OGDEN — I grew up watching the movie adaption of Robert Harding’s Steel Magnolias, so I was familiar with the play going into the Ziegfeld Theater’s production. But despite the fact that the movie’s portrayals are what immediately come to mind when I think of each character—Julie Roberts as Shelby, Dolly Parton as Truvy, Sally Field as M’Lynn, to name a few—the Zig’s cast members were able to stand on their own and create interesting and original characters with the same material.
In case you aren’t as familiar with Steel Magnolias as I am, the entire play takes place in Truvy’s beauty parlor and has just six characters—girlfriends who meet often at Truvy’s parlor. The show is all about relationships, particularly a poignant one between a mother, M’Lynn, and her diabetic daughter, Shelby.
At the Zig, Kristin Parry as M’Lynn and Krystal Day as Shelby were a believable and touching mother-daughter duo. The pair have emotionally intimate scenes together, and both women acted them beautifully, particularly during the scene in which Shelby tells her mother big news that M’Lynn is not so happy about. The tension and love between the two characters was well expressed by both actresses, an important plus as their relationship is at the heart of this play.
Because Steel Magnolias is all about human connections, it is critical that the actresses work off of one another and have great chemistry—which the performers at the Zig definitely did. Director Morgan Parry and assistant director Rick Rea did a stellar job of helping the actresses form a cohesive cast. The show has emotional major highs and lows—often in the same scene—which require quick timing and the ability to interact well with each other. Thanks in large part to the cast’s bond, no jokes fell flat, and the more dramatic moments were believable and deeply moving shared moments between the performers.
Though each actress held her own, Kristin Parry as M’Lynn was my favorite of the night. M’Lynn is a complicated character to play—serious but with a sharp sense of humor and wit, as well as highly invested in her daughter’s well-being while also keeping a steady keel. Parry portrays the many sides of M’Lynn splendidly and even in the more dramatic moments—like M’Lynn’s emotional breakdown in the final scene of the play—Parry stays true to the character’s mannerisms, gestures, and motivations.
As far as comic relief goes, Erica Chofell as Annelle, Alyn Bone as Clairee, and Carol Thomas as Ouiser each excelled. Chofell’s Annelle was vulnerable, quirky, and hilariously awkward. I actually enjoyed Bone’s Clairee more than the classic movie’s version as Bone brought a greater depth of southern-slanted humor to the character. Bone also delivered the best punch lines of the night flawlessly, particularly during a second-act gossip session in which she is “reporting” on Ouiser’s supposed love-life with a man from Ouiser’s past. Ouiser herself as a character is always a solid choice for laughs and Thomas delivered, portraying a lovable but feisty Ouiser that was as fun as she was ornery.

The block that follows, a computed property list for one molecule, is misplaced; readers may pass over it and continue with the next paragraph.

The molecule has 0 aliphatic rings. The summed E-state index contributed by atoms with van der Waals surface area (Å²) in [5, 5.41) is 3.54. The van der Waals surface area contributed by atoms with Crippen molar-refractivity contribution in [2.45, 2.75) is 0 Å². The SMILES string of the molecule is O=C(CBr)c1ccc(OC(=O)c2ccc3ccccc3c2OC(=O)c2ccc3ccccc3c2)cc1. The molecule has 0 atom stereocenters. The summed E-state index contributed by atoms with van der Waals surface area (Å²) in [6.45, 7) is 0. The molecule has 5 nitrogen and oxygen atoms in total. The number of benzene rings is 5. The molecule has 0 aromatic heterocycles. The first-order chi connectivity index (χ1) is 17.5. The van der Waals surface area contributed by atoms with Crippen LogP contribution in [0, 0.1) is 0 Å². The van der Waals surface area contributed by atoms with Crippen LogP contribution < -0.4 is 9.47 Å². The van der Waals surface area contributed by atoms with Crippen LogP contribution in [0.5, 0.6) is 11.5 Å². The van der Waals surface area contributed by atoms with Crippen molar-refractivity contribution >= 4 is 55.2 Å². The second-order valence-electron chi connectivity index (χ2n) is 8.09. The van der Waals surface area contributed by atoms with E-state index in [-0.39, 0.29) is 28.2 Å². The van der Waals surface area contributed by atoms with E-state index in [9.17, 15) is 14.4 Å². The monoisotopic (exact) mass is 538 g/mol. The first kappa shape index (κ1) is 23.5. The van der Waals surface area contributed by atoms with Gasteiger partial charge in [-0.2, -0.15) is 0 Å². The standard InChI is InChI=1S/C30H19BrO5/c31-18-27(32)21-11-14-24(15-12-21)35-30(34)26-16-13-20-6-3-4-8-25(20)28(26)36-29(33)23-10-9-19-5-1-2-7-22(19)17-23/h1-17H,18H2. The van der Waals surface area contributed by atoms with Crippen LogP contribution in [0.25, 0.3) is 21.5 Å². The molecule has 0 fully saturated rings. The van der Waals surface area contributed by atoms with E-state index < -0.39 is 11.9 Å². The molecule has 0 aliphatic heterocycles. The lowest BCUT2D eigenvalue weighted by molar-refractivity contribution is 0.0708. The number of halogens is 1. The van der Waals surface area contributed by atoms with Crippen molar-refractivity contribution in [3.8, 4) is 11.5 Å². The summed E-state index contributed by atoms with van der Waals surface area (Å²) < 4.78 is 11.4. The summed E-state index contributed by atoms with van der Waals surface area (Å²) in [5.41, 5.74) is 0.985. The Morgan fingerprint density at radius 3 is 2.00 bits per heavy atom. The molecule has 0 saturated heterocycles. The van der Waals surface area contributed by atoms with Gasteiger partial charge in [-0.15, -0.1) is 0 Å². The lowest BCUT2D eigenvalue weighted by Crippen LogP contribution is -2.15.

Rachel Holdaway’s portrayal of Truvy took some warming up to. Her southern accent, particularly in the first scenes, was so on-again, off-again it was distracting, and she seemed to be playing the character too mildly for my taste. As the show went on, though, the social butterfly and outgoing beautician that is Truvy emerged and Holdaway’s accent remained consistent enough to no longer be an issue. Last but not least, Krystal Day’s Shelby was sweet, light, charismatic, and lovable—everything the character needs to be. Day’s buoyancy contrasted nicely with Parry’s more serious M’Lynn, and Day’s Shelby was an extremely likable character, almost forcing tears from the audience members as a result of the tragedies that befall her.
I have seen two shows at the Zig—Next to Normal and now Steel Magnolias—and both times I have been utterly impressed by the production quality. Though the theater appears bare-bones in its recycled audience seats and very basic surroundings and stage, the execution of technical elements seems consistently flawless. In this show in particular the sound was perfectly executed. At several points in the show there is a radio that the characters whack periodically to get music to play. Each time the characters hit the radio, the music was immediately and seamlessly on. While this may not seem like that big of a deal, it showed that the board operator, Keeyan Corbitt, knew what he was doing and followed closely along (which sometimes is not the case, unfortunately). It also shows that being “good enough” is not the goal of the people who run the Zig. I also appreciated the set (designed by Caleb Parry), though not fancy or extravagant, because it created just the right 1980’s beauty parlor vibe, complete with neon blue walls and 1980’s hair posters.
Overall, this show was an emotional rollercoaster ride in the best way. The quality of the production, particularly in the second act, was so high that I was fully engrossed in the world of the play, and I found myself rejoicing and mourning with the characters. I highly recommend the Zig’s production of Steel Magnolias for anyone looking for a superbly performed, entertaining, but also touching show. Just be prepared for a pleasant estrogen high—and of course bring some tissues!